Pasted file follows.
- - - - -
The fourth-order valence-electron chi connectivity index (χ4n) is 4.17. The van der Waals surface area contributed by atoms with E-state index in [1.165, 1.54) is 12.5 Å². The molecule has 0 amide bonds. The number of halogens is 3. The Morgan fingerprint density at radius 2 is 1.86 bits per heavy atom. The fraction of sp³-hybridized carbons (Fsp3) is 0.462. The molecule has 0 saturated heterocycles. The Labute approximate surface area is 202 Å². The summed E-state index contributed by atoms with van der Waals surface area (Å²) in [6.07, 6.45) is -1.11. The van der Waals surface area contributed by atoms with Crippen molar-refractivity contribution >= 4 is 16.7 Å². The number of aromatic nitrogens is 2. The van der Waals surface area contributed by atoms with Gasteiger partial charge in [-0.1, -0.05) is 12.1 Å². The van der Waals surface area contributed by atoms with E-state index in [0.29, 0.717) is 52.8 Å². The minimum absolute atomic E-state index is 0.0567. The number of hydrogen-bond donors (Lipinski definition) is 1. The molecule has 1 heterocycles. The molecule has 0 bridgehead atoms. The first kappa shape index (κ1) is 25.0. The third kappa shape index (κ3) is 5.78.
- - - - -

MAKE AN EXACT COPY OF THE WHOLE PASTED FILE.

The fourth-order valence-electron chi connectivity index (χ4n) is 4.17. The van der Waals surface area contributed by atoms with E-state index in [1.165, 1.54) is 12.5 Å². The molecule has 0 amide bonds. The number of halogens is 3. The Morgan fingerprint density at radius 2 is 1.86 bits per heavy atom. The fraction of sp³-hybridized carbons (Fsp3) is 0.462. The molecule has 0 saturated heterocycles. The Labute approximate surface area is 202 Å². The summed E-state index contributed by atoms with van der Waals surface area (Å²) in [6.07, 6.45) is -1.11. The van der Waals surface area contributed by atoms with Crippen molar-refractivity contribution >= 4 is 16.7 Å². The number of aromatic nitrogens is 2. The van der Waals surface area contributed by atoms with Gasteiger partial charge in [-0.1, -0.05) is 12.1 Å². The van der Waals surface area contributed by atoms with E-state index in [0.29, 0.717) is 52.8 Å². The minimum absolute atomic E-state index is 0.0567. The number of hydrogen-bond donors (Lipinski definition) is 1. The molecule has 1 heterocycles. The molecule has 0 bridgehead atoms. The first kappa shape index (κ1) is 25.0. The third kappa shape index (κ3) is 5.78.